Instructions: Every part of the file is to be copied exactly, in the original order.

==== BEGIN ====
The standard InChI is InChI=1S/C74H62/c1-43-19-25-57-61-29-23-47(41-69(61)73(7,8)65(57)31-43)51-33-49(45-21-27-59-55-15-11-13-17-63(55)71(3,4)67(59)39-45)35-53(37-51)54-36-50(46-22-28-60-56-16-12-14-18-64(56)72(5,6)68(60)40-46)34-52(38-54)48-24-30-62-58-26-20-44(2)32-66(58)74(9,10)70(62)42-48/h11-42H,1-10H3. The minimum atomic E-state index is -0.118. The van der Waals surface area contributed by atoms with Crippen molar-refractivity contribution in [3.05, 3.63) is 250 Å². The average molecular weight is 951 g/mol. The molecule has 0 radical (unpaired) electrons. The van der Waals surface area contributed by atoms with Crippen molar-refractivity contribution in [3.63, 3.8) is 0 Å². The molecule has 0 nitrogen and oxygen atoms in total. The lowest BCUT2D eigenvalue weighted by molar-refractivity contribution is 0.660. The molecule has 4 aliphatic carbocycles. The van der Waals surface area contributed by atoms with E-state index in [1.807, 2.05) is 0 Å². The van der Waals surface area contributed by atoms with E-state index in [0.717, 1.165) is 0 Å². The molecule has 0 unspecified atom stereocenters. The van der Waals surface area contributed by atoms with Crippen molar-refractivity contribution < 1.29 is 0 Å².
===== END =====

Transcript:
The standard InChI is InChI=1S/C74H62/c1-43-19-25-57-61-29-23-47(41-69(61)73(7,8)65(57)31-43)51-33-49(45-21-27-59-55-15-11-13-17-63(55)71(3,4)67(59)39-45)35-53(37-51)54-36-50(46-22-28-60-56-16-12-14-18-64(56)72(5,6)68(60)40-46)34-52(38-54)48-24-30-62-58-26-20-44(2)32-66(58)74(9,10)70(62)42-48/h11-42H,1-10H3. The minimum atomic E-state index is -0.118. The van der Waals surface area contributed by atoms with Crippen molar-refractivity contribution in [3.05, 3.63) is 250 Å². The average molecular weight is 951 g/mol. The molecule has 0 radical (unpaired) electrons. The van der Waals surface area contributed by atoms with Crippen molar-refractivity contribution in [3.63, 3.8) is 0 Å². The molecule has 0 nitrogen and oxygen atoms in total. The lowest BCUT2D eigenvalue weighted by molar-refractivity contribution is 0.660. The molecule has 4 aliphatic carbocycles. The van der Waals surface area contributed by atoms with E-state index in [1.807, 2.05) is 0 Å². The van der Waals surface area contributed by atoms with E-state index in [0.717, 1.165) is 0 Å². The molecule has 0 unspecified atom stereocenters. The van der Waals surface area contributed by atoms with Crippen molar-refractivity contribution < 1.29 is 0 Å².